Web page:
CRA's tax evasion snitch line raked in 32,000 leads last year
Recent focus group questioned why agency would ask Canadians 'to turn against each other'
For the fifth year in a row, the Canada Revenue Agency's snitch line has received tens of thousands of tips about suspected tax cheats.
For the 2017-2018 fiscal year, the CRA received a total of 32,157 leads regarding suspected domestic tax cases.
That number has hovered around the 30,000 mark since 2013-2014, when 29,984 leads were called, mailed, faxed or sent in online.
Because the CRA program promises anonymity, a spokesperson said the federal agency can't say how many people have used the program, making it hard to tell if some individuals are phoning in multiple complaints.
Over the same five-year period, the CRA says it has convicted 307 taxpayers.
"This involved $134 million in federal tax evaded, and court sentences totalling approximately $37 million in court fines and 245 years in jail," CRA spokesperson Etienne Biram said in an email.
The CRA also runs a separate program to report offshore tax evasion — with one added incentive: a cut of the pie.
Launched in 2014, the offshore tax informant program pays people who have specific and credible information on major international tax non-compliance.
But it yields far fewer tips. Last fiscal year, a total of 289 leads were sent in to the offshore program, down from 494, when the program first launched.
Still, Biram said, "the program is working and informants are coming forward."
Canadians don't want to snitch, focus groups find
The figures fly in the face of a recent government-commissioned focus group, where participants were adamant that they would never "rat" on a person to the CRA.
The government paid polling and research firm Leger more than $156,000 to conduct the CRA's annual corporate research survey and assess Canadians' overall trust and satisfaction with the CRA.
The focus groups told the researchers that while tax evasion and avoidance is wrong, they'd never sell out their fellow citizens to government tax collectors.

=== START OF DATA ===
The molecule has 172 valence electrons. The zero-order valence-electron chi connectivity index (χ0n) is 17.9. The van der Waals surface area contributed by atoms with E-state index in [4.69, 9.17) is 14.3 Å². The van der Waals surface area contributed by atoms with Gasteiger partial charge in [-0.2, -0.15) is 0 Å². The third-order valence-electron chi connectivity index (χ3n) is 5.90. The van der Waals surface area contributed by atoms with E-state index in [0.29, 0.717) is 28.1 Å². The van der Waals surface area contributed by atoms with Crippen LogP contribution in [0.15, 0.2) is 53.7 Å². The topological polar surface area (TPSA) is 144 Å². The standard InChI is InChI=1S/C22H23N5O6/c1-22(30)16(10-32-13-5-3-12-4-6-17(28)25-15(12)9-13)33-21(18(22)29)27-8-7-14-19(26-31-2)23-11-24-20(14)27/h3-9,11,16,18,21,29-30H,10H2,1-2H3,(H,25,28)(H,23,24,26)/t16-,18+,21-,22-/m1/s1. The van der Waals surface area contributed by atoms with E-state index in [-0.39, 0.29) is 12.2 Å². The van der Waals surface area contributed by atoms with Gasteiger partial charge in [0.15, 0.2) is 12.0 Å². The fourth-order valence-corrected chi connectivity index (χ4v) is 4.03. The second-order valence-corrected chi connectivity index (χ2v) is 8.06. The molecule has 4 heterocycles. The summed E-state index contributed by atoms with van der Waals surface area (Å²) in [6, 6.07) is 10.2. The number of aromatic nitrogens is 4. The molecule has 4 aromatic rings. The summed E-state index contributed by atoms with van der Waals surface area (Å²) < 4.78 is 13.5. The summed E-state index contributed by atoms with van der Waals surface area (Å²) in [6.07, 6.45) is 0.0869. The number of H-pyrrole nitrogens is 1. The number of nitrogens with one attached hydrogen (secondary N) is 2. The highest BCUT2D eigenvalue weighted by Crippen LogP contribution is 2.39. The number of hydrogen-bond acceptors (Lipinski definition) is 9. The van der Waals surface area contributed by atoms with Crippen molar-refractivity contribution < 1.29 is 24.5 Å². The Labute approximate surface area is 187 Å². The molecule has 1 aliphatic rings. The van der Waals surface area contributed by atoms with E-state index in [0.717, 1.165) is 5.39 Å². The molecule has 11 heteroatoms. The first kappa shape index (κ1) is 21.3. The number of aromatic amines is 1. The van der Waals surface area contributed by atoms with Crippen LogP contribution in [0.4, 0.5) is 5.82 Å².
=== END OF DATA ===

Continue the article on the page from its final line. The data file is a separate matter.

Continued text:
"It is out of [the] question for participants to turn into informers for the CRA. None of them would report a cheater to the agency," reads the final report's analysis.
"They consider that it is not their job to do this and they would not want Canadians to develop a culture of denunciation. They do not like the idea of citizens turning against each other."
Participants said "they would not 'rat' on a person or 'be a snitch,'" according to the report's qualitative findings.
"This applied to both a person working 'under the table' and underreporting income to the CRA, and, for example, to a restaurant with two cash registers," the researchers said.
Some participants questioned why the CRA would even ask Canadians to "turn against each other."
"Some were rather cynical about the fact the CRA would encourage Canadians to report suspect behaviour. They believed that ordinary Canadians reporting the 'little guy' to the CRA while 'the big guy' is not bothered by the government would not even make a real difference in the end."
The Leger focus groups were also asked about their general impressions of the CRA.
"Overall, participants tended to have a somewhat negative opinion of the CRA and the Canadian tax system when first asked to comment," says the report.
"Words like myopic, unfair, stressful, inconsistent, complex, confusing, frustrating and rigid were among negative words used in more than one city."
Leger ran 16 focus groups in Toronto, Brampton, Ont., Calgary, Halifax, Montreal and Sherbrooke, Que., polling a total of 141 people in January and February of this year. It also ran separate focus groups for the general population, for small- and medium-sized enterprises and for tax intermediaries.
During those same months, the firm further conducted a telephone survey of 1,647 Canadians, but an analysis of those results has not yet been made public.